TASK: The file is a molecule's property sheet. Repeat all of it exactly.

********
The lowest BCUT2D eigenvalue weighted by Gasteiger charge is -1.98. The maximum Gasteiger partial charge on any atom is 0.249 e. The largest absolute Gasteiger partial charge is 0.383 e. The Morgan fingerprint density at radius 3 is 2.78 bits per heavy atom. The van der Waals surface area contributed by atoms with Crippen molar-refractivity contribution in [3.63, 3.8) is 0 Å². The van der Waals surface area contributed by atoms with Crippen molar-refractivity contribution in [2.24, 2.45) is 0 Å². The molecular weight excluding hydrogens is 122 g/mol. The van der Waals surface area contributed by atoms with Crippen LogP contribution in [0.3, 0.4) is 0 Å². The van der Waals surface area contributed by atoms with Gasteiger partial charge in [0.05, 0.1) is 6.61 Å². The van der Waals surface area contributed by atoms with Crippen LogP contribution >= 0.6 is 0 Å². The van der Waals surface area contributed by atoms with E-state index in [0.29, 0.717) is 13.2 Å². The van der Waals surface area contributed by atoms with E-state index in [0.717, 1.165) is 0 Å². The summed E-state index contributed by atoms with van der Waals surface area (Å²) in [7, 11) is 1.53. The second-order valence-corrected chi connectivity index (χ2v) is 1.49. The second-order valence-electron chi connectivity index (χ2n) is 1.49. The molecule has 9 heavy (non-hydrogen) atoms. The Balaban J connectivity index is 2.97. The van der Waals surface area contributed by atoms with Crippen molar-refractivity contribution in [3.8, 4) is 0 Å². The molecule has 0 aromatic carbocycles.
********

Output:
The lowest BCUT2D eigenvalue weighted by Gasteiger charge is -1.98. The maximum Gasteiger partial charge on any atom is 0.249 e. The largest absolute Gasteiger partial charge is 0.383 e. The Morgan fingerprint density at radius 3 is 2.78 bits per heavy atom. The van der Waals surface area contributed by atoms with Crippen molar-refractivity contribution in [3.63, 3.8) is 0 Å². The van der Waals surface area contributed by atoms with Crippen molar-refractivity contribution in [2.24, 2.45) is 0 Å². The molecular weight excluding hydrogens is 122 g/mol. The van der Waals surface area contributed by atoms with Crippen LogP contribution in [0.3, 0.4) is 0 Å². The van der Waals surface area contributed by atoms with Gasteiger partial charge in [0.05, 0.1) is 6.61 Å². The van der Waals surface area contributed by atoms with Crippen LogP contribution >= 0.6 is 0 Å². The van der Waals surface area contributed by atoms with E-state index in [0.29, 0.717) is 13.2 Å². The van der Waals surface area contributed by atoms with E-state index in [0.717, 1.165) is 0 Å². The summed E-state index contributed by atoms with van der Waals surface area (Å²) in [7, 11) is 1.53. The second-order valence-corrected chi connectivity index (χ2v) is 1.49. The second-order valence-electron chi connectivity index (χ2n) is 1.49. The molecule has 9 heavy (non-hydrogen) atoms. The Balaban J connectivity index is 2.97. The van der Waals surface area contributed by atoms with Crippen molar-refractivity contribution in [3.8, 4) is 0 Å². The molecule has 0 aromatic carbocycles.